Enhanced Telehealth Services and Preventive Measures
Ensure Safe Treatment for Substance Abuse

In these uncertain times, Beachside Rehab remains a trusted partner in the journey to recovery. We are dedicated to reducing the risks associated with COVID-19, while still providing customized addiction therapy for each and every client.

TELEHEALTH SERVICES AT BEACHSIDE REHAB

In light of social distancing measures and shelter-in-place orders, we have expanded our telehealth services. Beachside Rehab is now offering enhanced virtual individual and group therapy to existing, previous, and new clients. Rest assured that while you may be socially distanced from others right now, you are not alone. We are here to provide expert treatment and compassionate care to help you on your healing journey.

RESIDENTIAL SERVICES AT BEACHSIDE REHAB

Our residential treatment center remains open, and we are taking robust preventive measures in accordance with the latest local health department updates and CDC guidelines:

Simple Ways to Stop the Spread

Whether you are staying at our residential treatment center or connecting with us from home, please follow these simple CDC guidelines to stop the spread of germs:

As always, your well-being is our priority. Though we may be apart right now, we will weather this storm together.

young woman thinking on beach

Useful Tips on What to do After Substance Abuse Rehab

Leaving substance abuse rehab can be incredibly daunting, and many recovering addicts find the prospect of re-entering the normal world frightening. What are you supposed to do after rehab? You can’t go back to drugs or alcohol, but you also won’t simply be able to go back to the same life you had before your addiction. What you can do is continue to focus on recovering in the following ways:

Group Therapy

For anyone who has struggled with a substance abuse problem in the past, group therapy is often the most beneficial way to avoid relapse and can be found in different places and within different groups. One way to gather with like-minded individuals who have had similar experiences and ease into the routine of every-day life is by attending an outpatient rehab program, which often follows on seamlessly from inpatient treatment. Other variations of group therapy are Alcoholics Anonymous (AA) or Narcotics Anonymous (NA) meetings that can be found in local community centers.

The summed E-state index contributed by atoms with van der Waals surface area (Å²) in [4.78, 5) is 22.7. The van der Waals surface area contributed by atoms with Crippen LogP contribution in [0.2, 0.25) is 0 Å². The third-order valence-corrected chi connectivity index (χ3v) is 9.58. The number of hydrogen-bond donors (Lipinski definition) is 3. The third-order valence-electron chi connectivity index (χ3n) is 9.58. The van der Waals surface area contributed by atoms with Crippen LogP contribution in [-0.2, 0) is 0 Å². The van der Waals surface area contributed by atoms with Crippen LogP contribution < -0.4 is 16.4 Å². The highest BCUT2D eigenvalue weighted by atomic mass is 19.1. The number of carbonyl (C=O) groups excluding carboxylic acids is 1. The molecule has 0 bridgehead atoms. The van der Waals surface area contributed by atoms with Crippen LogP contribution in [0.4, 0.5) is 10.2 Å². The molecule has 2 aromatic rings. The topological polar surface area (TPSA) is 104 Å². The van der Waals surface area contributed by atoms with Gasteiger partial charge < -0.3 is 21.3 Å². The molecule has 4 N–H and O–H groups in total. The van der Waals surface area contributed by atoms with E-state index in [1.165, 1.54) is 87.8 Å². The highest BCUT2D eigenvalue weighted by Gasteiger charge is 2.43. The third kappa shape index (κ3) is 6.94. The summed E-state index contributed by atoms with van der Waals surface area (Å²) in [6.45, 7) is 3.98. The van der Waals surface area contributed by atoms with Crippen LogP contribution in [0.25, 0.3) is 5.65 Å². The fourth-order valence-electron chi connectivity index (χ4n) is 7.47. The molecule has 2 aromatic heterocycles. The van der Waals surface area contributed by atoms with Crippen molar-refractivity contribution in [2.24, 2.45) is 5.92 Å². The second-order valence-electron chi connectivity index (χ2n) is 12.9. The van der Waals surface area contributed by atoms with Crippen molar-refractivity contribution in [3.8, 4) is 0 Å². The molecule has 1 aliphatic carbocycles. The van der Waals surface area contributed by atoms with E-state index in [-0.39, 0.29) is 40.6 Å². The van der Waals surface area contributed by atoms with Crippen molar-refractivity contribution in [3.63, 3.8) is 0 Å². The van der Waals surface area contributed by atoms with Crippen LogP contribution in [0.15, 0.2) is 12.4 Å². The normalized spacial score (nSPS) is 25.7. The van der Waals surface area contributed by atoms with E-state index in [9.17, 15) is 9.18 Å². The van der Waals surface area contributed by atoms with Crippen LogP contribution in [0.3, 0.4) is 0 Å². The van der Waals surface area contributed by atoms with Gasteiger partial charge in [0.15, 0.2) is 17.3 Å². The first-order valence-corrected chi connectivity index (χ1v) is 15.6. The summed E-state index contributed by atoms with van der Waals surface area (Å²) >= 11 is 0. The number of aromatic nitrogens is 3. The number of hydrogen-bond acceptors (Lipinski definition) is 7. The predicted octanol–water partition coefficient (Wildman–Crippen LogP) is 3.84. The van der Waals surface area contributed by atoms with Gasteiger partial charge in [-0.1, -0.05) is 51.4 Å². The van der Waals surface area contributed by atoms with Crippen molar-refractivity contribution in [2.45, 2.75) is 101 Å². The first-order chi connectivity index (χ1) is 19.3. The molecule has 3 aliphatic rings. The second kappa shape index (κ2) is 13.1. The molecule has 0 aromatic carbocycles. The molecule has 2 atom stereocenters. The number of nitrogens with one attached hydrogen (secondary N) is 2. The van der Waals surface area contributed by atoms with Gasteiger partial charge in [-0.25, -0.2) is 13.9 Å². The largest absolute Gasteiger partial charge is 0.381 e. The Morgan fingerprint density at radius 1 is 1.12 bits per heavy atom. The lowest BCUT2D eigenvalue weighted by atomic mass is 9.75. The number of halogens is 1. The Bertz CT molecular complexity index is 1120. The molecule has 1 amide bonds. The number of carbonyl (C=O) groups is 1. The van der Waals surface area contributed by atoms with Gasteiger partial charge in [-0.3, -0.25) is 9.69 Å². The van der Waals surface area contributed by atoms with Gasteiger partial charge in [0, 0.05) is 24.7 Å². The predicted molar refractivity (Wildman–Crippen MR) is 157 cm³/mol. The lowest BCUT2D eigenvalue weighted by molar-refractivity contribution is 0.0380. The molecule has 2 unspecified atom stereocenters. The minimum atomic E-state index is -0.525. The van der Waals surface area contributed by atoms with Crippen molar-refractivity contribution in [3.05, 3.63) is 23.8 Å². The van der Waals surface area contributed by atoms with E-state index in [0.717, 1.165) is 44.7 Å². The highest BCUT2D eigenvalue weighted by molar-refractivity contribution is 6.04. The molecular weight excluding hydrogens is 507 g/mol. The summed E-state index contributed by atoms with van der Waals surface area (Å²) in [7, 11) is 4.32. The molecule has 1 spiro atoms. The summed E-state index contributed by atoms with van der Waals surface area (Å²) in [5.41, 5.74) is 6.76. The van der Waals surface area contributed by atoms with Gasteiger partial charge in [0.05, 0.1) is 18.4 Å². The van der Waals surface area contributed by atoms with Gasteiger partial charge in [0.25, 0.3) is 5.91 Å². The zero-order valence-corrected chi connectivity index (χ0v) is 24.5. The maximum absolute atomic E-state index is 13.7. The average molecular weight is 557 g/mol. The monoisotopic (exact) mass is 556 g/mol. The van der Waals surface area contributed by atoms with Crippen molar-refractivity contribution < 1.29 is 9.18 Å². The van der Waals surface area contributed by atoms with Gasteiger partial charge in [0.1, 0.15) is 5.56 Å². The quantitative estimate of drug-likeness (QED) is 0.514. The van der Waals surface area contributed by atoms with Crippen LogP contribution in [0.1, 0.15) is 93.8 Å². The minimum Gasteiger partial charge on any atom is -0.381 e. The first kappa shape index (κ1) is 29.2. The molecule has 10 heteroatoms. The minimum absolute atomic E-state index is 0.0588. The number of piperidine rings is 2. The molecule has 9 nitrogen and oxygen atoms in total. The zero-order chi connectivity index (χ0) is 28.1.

One of the most important aspects of group therapy is that it helps you realize that you are not alone. During inpatient rehab, an addict will be surrounded by other people who have committed themselves to rehab in an isolated environment, however upon completing the rehabilitation process an addict can feel lonely, thrust back into a world where the majority of people have not experienced what he or she has been through. Group therapy then allows this person to connect with people who are also recovering, and thus decreases feelings of isolation and alienation.

Another appealing aspect of group therapy is that it encourages both the giving and receiving of support. Unlike individual therapy, where a person is listened to and given advice from one other person, group therapy allows all members to contribute to the healing process. If one person is feeling lonely or unsupported, other members can take turns making him or her feel welcomed and affirmed. The positive, accepting atmosphere allows members to relax and feel like they belong. They are then able to carry the support of the group with them in their daily lives, making them more confident and accepting of themselves. Providing support to others will also encourage social skills and allow members to learn how to engage with other people again.

The 12-Step Program

As the name suggests, the 12-step program is a dozen ‘steps’ that a recovering addict can focus on completing after leaving rehab. These steps aim to help addicts re-integrate themselves into society by making amends, accepting that they cannot control their addiction, and recognizing a higher power that can help restore their sanity. The program is about self-help; it doesn’t promote any quick fixes to recovery, can’t be used as a scapegoat, and won’t help unless you want it to. In essence, the 12-step program is a structured way for recovering addicts to re-learn how to live life without drugs or alcohol while simultaneously providing a template on how to become personally responsible for your addictions, as well as become more in-tune with your feelings and emotions.

Mentors and Sponsors

Unlike group therapy, the mentor-sponsor relationship is a personalized relationship between two recovering drug addicts: one who has remained clean and sober for a long period of time, and one who has just started their recovery journey. A sponsor is a personalized guide, someone who a newly recovering drug addict can call for assistance at any time, day or night, when they feel tempted to relapse. They are able to provide insightful advice and help without judgment and can be an invaluable support system, especially for people who do not have anyone else to talk to. Plus, once you’ve been around the block long enough, you yourself could even become a mentor to someone in the same position you where in and pay it forward.

If your interested in learning more about what happens after leaving rehab, contact one of our professional admissions counselors to help answer your questions.